CDC director defies media narrative, warns closed schools poses ‘greater public health risk’ than opening

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Don’t expect to hear much about this from the mainstream media, but on Thursday the Centers for Disease Control and Prevention Director Robert Redfield advised against schools remaining closed amid the coronavirus pandemic.

I’m of the point of view as a public health leader in this nation, that having the schools actually closed is a greater public health threat to the children than having the schools reopen,” Redfield reportedly said in an interview with The Hill.

I think really people underestimate the public health consequences of having the schools closed on the kids. I’m confident we can open these schools safely, work in partnership with the local jurisdictions.”

Yet if you were to search for news about schools reopening, you’d encounter mainly articles and columns pushing back on schools reopening:

Notice the one-sided nature of all these reports. The narrative from the media is clear: Reopening schools is bad, and thus children must remain at home in perpetuity until the coronavirus pandemic fully clears.

The media have also latched onto the theory that it’d be logistically impossible to reopen schools because schools cannot afford to implement the coronavirus safety measures mandated by the CDC.

“The federal relief package passed in March dedicated $13.5 billion to K-12 education — less than 1 percent of the total stimulus. But education groups estimate that schools will need many times that, and with many local and state budgets already depleted by the economic impact of the coronavirus, it is unclear where it will come from,” The New York Times eagerly reported Thursday.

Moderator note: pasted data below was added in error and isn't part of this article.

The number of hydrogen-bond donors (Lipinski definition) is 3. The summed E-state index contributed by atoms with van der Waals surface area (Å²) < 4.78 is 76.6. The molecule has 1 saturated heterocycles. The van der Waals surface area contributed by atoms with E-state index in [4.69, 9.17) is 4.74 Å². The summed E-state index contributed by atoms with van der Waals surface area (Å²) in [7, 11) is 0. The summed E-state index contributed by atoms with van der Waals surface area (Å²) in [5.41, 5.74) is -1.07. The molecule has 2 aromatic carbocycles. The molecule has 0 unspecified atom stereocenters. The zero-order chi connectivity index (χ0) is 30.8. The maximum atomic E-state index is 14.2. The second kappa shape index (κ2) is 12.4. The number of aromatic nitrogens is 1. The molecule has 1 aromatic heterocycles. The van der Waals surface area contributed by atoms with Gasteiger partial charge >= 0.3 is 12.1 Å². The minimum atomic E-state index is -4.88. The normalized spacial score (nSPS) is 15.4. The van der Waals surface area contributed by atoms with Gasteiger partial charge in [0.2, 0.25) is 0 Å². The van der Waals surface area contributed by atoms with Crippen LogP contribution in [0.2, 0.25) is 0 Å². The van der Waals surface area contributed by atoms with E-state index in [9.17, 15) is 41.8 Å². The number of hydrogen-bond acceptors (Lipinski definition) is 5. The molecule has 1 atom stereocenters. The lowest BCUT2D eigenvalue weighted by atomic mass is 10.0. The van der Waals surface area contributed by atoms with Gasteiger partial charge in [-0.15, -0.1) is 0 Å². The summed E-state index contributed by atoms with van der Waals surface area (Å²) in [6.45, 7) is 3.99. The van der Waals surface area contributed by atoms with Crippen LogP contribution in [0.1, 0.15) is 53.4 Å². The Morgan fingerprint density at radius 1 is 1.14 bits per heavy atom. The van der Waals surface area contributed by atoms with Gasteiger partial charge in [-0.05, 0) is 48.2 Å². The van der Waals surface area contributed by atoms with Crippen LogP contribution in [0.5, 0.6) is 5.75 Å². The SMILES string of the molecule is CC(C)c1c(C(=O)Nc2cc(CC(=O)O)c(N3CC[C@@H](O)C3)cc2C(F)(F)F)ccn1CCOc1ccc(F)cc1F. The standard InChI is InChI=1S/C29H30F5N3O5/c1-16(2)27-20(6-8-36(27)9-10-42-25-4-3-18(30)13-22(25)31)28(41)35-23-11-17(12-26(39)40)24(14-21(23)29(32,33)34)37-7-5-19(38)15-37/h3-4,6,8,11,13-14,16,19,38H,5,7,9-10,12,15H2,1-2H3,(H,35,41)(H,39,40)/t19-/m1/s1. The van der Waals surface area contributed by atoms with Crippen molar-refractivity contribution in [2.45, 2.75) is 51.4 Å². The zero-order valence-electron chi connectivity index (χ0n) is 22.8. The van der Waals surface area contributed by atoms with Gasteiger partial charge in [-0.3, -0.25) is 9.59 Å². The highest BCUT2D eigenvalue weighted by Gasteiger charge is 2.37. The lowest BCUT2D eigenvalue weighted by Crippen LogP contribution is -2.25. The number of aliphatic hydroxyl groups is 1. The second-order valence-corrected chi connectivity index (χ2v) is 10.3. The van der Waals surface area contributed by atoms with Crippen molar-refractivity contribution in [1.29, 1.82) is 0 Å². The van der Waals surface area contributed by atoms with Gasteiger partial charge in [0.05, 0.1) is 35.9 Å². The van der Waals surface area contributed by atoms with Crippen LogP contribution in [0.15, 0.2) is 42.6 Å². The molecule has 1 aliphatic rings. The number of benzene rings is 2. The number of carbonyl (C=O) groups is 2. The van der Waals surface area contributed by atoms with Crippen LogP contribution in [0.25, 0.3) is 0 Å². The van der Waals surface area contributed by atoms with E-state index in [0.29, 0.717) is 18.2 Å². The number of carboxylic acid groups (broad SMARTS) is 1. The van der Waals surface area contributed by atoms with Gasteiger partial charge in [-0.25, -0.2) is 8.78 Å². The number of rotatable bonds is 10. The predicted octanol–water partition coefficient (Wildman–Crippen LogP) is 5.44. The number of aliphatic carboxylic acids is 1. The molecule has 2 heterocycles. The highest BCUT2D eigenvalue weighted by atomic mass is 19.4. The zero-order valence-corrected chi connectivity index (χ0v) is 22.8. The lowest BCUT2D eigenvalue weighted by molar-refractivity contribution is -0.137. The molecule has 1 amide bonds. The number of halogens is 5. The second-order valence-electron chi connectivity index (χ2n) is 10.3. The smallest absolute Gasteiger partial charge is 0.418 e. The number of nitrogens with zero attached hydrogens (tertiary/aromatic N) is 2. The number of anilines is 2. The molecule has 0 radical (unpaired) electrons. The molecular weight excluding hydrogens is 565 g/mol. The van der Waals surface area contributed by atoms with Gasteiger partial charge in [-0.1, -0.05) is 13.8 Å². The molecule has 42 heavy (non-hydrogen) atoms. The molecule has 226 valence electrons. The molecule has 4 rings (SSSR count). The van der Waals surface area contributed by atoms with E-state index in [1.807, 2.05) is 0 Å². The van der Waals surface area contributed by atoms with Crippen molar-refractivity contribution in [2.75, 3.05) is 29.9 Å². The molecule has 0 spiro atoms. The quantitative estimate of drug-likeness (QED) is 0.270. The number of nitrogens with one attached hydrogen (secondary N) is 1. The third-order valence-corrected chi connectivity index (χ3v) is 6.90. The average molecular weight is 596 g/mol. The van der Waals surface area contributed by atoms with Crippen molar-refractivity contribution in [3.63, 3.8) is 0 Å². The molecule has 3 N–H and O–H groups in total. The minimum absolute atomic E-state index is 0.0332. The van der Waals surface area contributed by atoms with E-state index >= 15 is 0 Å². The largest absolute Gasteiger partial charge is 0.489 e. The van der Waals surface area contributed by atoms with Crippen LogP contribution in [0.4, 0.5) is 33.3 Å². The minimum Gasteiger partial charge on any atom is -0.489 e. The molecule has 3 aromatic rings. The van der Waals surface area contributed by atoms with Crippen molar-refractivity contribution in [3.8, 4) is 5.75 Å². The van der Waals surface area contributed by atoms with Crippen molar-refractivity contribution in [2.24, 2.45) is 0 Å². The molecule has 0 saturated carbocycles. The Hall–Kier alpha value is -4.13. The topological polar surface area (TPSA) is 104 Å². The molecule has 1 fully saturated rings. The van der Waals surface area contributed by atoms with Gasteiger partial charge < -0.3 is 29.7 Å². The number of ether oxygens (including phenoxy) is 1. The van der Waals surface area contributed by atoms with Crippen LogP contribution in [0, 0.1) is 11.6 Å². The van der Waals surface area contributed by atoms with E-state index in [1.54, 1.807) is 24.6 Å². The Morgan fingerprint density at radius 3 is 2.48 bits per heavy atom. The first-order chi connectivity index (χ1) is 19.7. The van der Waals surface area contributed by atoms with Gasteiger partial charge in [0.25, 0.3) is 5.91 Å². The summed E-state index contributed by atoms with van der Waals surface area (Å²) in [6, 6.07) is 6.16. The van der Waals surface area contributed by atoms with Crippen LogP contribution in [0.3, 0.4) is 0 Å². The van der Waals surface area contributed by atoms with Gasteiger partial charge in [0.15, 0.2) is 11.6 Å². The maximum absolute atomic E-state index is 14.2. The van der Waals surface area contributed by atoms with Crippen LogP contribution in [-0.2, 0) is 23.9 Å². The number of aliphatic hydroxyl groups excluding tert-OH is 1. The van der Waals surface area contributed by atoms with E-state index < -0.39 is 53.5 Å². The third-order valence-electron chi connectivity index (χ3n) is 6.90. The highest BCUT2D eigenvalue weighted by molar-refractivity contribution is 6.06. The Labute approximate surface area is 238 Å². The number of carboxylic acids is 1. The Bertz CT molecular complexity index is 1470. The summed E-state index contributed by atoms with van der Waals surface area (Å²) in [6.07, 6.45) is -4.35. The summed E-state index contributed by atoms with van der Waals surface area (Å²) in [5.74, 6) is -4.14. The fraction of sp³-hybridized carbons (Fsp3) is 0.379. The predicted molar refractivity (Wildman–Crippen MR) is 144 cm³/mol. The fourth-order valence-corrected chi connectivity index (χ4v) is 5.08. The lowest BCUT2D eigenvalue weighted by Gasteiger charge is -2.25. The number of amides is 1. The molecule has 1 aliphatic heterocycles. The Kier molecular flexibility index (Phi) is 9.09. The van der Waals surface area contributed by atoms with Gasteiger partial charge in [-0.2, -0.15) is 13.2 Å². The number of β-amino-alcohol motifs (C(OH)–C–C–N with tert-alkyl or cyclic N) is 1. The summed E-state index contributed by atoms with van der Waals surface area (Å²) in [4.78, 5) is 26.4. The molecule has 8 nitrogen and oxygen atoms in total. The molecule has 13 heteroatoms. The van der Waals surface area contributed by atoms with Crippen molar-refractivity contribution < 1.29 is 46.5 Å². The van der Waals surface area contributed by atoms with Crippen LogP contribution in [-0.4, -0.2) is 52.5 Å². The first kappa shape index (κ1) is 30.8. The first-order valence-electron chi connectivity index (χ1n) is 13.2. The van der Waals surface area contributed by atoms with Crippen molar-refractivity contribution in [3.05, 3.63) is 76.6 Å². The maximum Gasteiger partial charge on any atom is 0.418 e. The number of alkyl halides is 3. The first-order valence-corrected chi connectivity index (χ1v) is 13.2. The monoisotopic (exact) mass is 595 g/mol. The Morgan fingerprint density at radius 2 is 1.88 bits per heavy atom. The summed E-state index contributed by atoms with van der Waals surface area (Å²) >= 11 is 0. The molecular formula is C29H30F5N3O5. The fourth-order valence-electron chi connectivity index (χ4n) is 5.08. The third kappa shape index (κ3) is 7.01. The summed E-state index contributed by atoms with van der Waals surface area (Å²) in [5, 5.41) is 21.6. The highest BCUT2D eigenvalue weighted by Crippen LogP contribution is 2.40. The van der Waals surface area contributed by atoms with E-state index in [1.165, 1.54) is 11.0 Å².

However, Redfield had a response for this complaint as well.

Redfield said on Thursday that none of the CDC’s guidance on school reopening is inherently too costly for schools to handle,” Reuters reported. “He said he does not want schools to go ‘overboard’ by failing to recognize that the virus is ‘relatively benign’ for young people.

These are facts you’ll likely not hear from media figures like Jennifer Rubin of The Washington Post, a woman who believes the president’s desire to see children return to school this fall proves that he “wants to kill your kids.”

That being said, the CDC recognizes its place as an agency designed to provide guidance, not authoritarian decrees.

Thus, the reopening guidelines it’s provided schools are not designed to be a “one-size-fits-all criteria for opening and closing schools or changing the way school are run.”

“Decisions about how to open and run schools safely should be made based on local needs and conditions,” the guidelines reportedly read, as reported by the Associated Press.

Moreover, the CDC appreciates the notion of choice.

“They also include a checklist that encourages parents to carefully consider whether they should send their kids back to school in person or seek virtual instruction,” the AP reported.

“Many districts nationwide are offering parents a choice of either mode of instruction. New York City, among other school districts, has announced that students will only return part-time in the fall.”

Choice, however, is not something school reopening opponents favor. To be fair, neither does President Donald Trump, who’s been adamant that all schools must reopen.

And so it’s two sides of the same coin, with some pushing against schools reopening, and the president pushing for schools reopening.

The CDC, meanwhile, appears to be seeking a balance by recommending that schools reopen but allowing each school to control its own fate.

Vivek Saxena

Senior Staff Writer
[email protected]

V. Saxena is a staff writer for BizPac Review with a decade of experience as a professional writer, and a lifetime of experience as an avid news junkie. He holds a degree in computer technology from Purdue University.
Vivek Saxena

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